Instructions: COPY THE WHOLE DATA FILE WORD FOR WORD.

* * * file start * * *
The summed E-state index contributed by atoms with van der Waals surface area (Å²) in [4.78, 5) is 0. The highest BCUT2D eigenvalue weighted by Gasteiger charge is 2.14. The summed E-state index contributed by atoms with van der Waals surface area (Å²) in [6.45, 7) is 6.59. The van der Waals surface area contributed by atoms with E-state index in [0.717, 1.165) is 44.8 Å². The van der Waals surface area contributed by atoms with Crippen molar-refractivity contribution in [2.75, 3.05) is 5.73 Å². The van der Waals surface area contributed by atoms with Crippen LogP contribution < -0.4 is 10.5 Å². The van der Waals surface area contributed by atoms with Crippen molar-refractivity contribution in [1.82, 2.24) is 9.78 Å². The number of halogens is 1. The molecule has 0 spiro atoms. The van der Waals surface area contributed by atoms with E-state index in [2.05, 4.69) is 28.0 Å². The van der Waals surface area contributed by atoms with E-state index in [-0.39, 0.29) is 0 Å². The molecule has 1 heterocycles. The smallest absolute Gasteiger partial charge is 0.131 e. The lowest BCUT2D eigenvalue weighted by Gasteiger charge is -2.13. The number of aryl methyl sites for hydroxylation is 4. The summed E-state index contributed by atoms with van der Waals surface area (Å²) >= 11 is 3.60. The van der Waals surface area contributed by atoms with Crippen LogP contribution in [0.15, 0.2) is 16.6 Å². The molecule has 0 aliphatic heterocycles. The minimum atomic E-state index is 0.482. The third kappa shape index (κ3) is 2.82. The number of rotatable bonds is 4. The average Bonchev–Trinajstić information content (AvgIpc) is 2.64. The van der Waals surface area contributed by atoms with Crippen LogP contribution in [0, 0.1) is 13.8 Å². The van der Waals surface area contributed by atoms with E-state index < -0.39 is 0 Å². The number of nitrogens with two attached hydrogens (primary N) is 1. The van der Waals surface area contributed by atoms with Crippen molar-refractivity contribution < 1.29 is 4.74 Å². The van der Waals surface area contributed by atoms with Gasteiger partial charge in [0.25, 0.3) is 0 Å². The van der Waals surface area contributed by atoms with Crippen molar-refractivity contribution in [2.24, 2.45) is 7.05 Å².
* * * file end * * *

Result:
The summed E-state index contributed by atoms with van der Waals surface area (Å²) in [4.78, 5) is 0. The highest BCUT2D eigenvalue weighted by Gasteiger charge is 2.14. The summed E-state index contributed by atoms with van der Waals surface area (Å²) in [6.45, 7) is 6.59. The van der Waals surface area contributed by atoms with E-state index in [0.717, 1.165) is 44.8 Å². The van der Waals surface area contributed by atoms with Crippen molar-refractivity contribution in [2.75, 3.05) is 5.73 Å². The van der Waals surface area contributed by atoms with Crippen LogP contribution < -0.4 is 10.5 Å². The van der Waals surface area contributed by atoms with Crippen molar-refractivity contribution in [1.82, 2.24) is 9.78 Å². The number of halogens is 1. The molecule has 0 spiro atoms. The van der Waals surface area contributed by atoms with E-state index in [2.05, 4.69) is 28.0 Å². The van der Waals surface area contributed by atoms with E-state index in [-0.39, 0.29) is 0 Å². The molecule has 1 heterocycles. The smallest absolute Gasteiger partial charge is 0.131 e. The lowest BCUT2D eigenvalue weighted by Gasteiger charge is -2.13. The number of aryl methyl sites for hydroxylation is 4. The summed E-state index contributed by atoms with van der Waals surface area (Å²) >= 11 is 3.60. The van der Waals surface area contributed by atoms with Crippen LogP contribution in [0.15, 0.2) is 16.6 Å². The molecule has 0 aliphatic heterocycles. The minimum atomic E-state index is 0.482. The third kappa shape index (κ3) is 2.82. The number of rotatable bonds is 4. The average Bonchev–Trinajstić information content (AvgIpc) is 2.64. The van der Waals surface area contributed by atoms with Crippen LogP contribution in [0, 0.1) is 13.8 Å². The van der Waals surface area contributed by atoms with E-state index < -0.39 is 0 Å². The number of nitrogens with two attached hydrogens (primary N) is 1. The van der Waals surface area contributed by atoms with Crippen molar-refractivity contribution < 1.29 is 4.74 Å². The van der Waals surface area contributed by atoms with Gasteiger partial charge in [0.25, 0.3) is 0 Å². The van der Waals surface area contributed by atoms with Crippen molar-refractivity contribution in [2.24, 2.45) is 7.05 Å².